Pharmacology and therapeutic effects of
dehydroepiandrosterone in older subjects

Legrain S, Girard L.
Service de geriatrie,
Groupe hospitalier Bichat-Claude Bernard, Paris, France.
Drugs Aging. 2003; 20(13): 949-67.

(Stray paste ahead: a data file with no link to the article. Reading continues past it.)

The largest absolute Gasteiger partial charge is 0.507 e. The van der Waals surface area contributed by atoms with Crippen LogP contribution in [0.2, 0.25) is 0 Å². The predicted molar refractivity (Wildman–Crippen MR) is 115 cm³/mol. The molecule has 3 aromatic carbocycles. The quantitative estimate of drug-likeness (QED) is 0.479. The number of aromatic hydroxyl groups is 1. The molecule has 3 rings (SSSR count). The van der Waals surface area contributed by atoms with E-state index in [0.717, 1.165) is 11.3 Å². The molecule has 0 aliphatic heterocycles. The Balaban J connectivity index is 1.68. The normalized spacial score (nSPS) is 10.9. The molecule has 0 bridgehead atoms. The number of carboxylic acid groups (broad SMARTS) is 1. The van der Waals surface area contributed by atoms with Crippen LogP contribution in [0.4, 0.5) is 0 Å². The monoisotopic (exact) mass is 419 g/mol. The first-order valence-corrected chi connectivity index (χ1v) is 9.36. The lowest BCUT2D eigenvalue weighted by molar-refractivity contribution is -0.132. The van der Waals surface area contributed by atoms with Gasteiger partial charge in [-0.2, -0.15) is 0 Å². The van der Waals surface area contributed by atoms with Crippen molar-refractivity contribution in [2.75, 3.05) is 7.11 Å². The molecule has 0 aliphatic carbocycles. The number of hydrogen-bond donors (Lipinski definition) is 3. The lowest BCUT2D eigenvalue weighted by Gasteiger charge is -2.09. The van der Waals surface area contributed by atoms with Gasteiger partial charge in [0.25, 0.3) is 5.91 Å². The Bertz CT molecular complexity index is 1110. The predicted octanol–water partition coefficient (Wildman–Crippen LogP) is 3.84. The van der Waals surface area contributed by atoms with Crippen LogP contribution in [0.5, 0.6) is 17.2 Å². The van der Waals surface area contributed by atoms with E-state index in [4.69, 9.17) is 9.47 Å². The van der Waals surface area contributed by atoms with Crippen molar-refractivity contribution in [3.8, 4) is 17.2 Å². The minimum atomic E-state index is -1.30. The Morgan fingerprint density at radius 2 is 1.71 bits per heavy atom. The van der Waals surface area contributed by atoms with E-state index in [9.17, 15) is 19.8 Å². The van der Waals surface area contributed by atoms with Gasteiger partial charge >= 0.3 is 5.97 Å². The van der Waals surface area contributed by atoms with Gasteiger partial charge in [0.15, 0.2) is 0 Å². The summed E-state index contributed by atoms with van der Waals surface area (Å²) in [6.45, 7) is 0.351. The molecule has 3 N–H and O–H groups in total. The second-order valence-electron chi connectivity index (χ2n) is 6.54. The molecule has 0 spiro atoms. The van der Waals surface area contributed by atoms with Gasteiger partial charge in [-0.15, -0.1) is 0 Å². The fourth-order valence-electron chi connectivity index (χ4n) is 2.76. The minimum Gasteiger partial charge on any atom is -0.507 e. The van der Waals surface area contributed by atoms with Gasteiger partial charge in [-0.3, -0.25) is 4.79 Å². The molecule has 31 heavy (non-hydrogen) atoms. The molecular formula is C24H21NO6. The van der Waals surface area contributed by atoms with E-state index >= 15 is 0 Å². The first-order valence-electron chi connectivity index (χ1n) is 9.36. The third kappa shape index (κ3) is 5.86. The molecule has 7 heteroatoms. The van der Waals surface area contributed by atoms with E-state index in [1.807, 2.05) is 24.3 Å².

Man and higher primates have adrenals that secrete large amounts of dehydroepiandrosterone (DHEA) [prasterone] and its sulphate (DHEAS) [PB 008]. A remarkable feature of plasma DHEAS levels in humans is their great decrease with aging. Researchers have postulated that this age-related decline of DHEAS levels may explain some of the degenerative changes associated with aging. Moreover, administration of DHEA to laboratory animals has demonstrable beneficial effects such as prevention of diabetes mellitus, obesity, cancer, heart disease and positive immunomodulator effects. However, in rodents DHEA(S) circulating levels are so low that it is impossible to detect any significant age-related decrease. Therefore results from rodent experiments are not relevant to human beings. Three mechanisms of action of DHEA(S) have been identified. DHEA and DHEAS are precursors of testosterone and estradiol, DHEAS is a neurosteroid which modulates neuronal excitability via specific interactions with neurotransmitter receptors and DHEA is an activator of calcium-gated potassium channels. Randomised, placebo-controlled clinical trials which included healthy individuals aged 60 years and over treated with (near) physiological doses of DHEA (50-100 mg/day) have yielded very few positive results. Impact of DHEA replacement treatment was assessed on mood, well being, cognitive and sexual functions, bone mass, body composition, vascular risk factors, immune functions and skin. The major limitations of these trials were their short duration (maximum 1 year) and the low number of study participants involved (maximum 280). Many elderly people in western countries take DHEA without medical supervision. In the US, DHEA is even classified as food supplement. At present there is no scientific evidence to recommend DHEA replacement in the elderly. Further studies are needed to form conclusions about the efficacy and the safety of DHEA replacement in elderly, and to better understand the mechanisms of action of DHEA at the molecular and cellular levels.

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